Swinney explains small recruiting class: Tigers don't run players off
|Wednesday, February 1, 2017, 6:33 PM- -|
CLEMSON – Clemson head coach Dabo Swinney has an easy answer for fans who wonder how the Tigers’ annual recruiting classes are a smaller size than those of their rivals: Clemson doesn’t run players off, players don’t want to leave the program and Swinney doesn’t believe in over-signing and only recruits for the number of scholarships available.
Clemson signed 14 scholarship players Wednesday during National Signing Day, and will sign anywhere from 11-to-16 next year, and lead recruiter Brandon Streeter says Clemson keeps more players in the program than other schools.
“I don't know if I have the exact numbers or the exact history, but you have to look back on the retention of our players and guys that stay here at Clemson. The main reason they stay at Clemson is because of the culture and because of their experience here at Clemson University,” Streeter said in the team room of the new Clemson Football Complex. “I think that's where you're not losing guys and adding more numbers to that class or adding more numbers to the next class that you have to sign, so I do think that's a big part of it. There are schools out there that you see signing 25 every year and if you do the math, you're only getting 85 scholarships. If guys are leaving your program all of the time then that allows you to bring in more guys each and every class. That's my opinion. How it got this small - 14 guys - I'm not sure exactly other than we're retaining guys. We feel great about our kids, the ones that we have, and we do a great job, in our opinion, of developing them.”
Clemson’s numbers may be low this year and next, but a look back at the recent recruiting classes under Swinney show the Tigers have signed for than their fair share of players.
Clemson signed 22 in 2016, 26 in 2015, 22 in 2014, 23 in 2013, 20 in 2012, 29 in 2011, 23 in 2010 and the original Dandy Dozen in Swinney’s first recruiting class in 2009.
Swinney said Clemson’s class size comes down to simple math.
“It's simple math. I don't understand how you sign 25 every year. Twenty-five times four is 100. I don't think 25 freshmen play every year,” Swinney said. “I've never known 25 freshmen to play in a year. Usually, you redshirt a lot of those guys. If you've got 85 scholarships when you start the season and you lose 12, I don't know how you sign 25 unless you're running guys off or whatever.”
He then said he wouldn't run off players that don’t develop as fast as others.
“It's just not how we operate. We love our guys,” Swinney said. “We're committed to our guys. Our job is to develop them. It's til graduation do we part. We've got 14 spots, that's what we had, and we've got one spot left and that's going to be for whoever wins the punting job. We're going to have a heck of a little punting competition and whoever wins it is going to get that scholarship job in the fall. We have 14 to give, it's what we had. Like I said, next year we've got nine seniors and one guy leave the program. I've got 10 scholarships in my pocket for 2018.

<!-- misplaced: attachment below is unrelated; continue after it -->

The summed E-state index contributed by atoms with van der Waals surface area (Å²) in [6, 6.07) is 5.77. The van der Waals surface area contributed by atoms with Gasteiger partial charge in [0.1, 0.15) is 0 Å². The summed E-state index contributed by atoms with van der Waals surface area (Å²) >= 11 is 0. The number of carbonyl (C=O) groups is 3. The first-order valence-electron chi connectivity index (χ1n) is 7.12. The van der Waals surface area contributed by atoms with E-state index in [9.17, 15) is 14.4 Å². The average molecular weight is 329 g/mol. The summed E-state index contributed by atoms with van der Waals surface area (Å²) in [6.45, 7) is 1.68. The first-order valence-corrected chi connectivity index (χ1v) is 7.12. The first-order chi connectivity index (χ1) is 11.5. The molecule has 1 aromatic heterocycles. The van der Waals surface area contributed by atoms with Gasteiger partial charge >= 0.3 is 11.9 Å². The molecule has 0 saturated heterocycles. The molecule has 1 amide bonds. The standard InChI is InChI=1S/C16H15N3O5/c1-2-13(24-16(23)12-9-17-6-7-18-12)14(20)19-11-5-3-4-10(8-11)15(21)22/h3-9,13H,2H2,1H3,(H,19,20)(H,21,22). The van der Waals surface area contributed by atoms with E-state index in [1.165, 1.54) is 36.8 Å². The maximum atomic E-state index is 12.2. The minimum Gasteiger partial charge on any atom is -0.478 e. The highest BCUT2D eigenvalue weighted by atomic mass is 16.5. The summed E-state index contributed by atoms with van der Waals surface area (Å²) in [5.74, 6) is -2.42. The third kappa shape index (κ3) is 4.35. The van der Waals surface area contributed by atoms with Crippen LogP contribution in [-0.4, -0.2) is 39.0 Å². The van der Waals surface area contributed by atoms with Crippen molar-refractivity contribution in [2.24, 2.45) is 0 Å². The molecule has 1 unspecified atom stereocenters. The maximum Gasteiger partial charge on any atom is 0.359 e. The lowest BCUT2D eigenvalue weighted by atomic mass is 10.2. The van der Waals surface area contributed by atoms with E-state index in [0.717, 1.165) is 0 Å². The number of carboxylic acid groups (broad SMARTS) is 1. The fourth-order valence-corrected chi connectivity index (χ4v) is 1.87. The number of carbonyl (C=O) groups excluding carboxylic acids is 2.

“You evaluate your sophomore class that will be juniors. There are some guys in there that as time grows maybe will project to go sign 12, 13 or maybe 14. I don't know. Sometimes things happen that you don't know about. Sometimes a guy has a medical that you never saw coming. Sometimes a guy will just leave your program and you didn't see that coming. That can affect your number, but we don't project that. It's here's our number and that's what we recruit to, and we're very disciplined to that. We believe in developing our players. This is a developmental sport and we pour into these guys.”
Swinney said part of coaching is making sure that all players reach their potential, and he also wants all of his players to graduate.
“I always tell them, 'Good wood will burn once it's lit.' Sometimes it just takes a little longer to get it lit,” he said. “Marcus Edmond took a little longer to get lit a little big. There are a lot of guys like that - Ryan Carter, C.J. Fuller. Our roster is full of good wood that just takes a little longer, like Jadar Johnson. Sometimes you get some good kindling in here and it just blows up right out of the gate into a big flame. Other times it takes a little longer. Our job is to nurture that. We're very much a developmental program and that's why our guys graduate. That's why we've got an unbelievably uncommon graduation percentage here because guys stay.
“You just look at the draft this year - 103 juniors that have come out early for the draft and only eight of the 103 have a degree and four of the eight are from Clemson - Deshaun Watson, Wayne Gallman, Mike Williams and Artavis Scott. Two of them graduated in three years. That's just the culture we have. Our guys graduate, they stay and that's awesome. A guy like Tyrone Crowder who could've left but comes back for his fifth year. Same thing with Carlos Watkins this past year. We have a culture like that here. That's the only way I know how to explain it. I don't know how to create more scholarships. Somebody teach me that math and maybe I can figure it out, but we're loyal to the guys that are here. That's who I'm committed and loyal to.”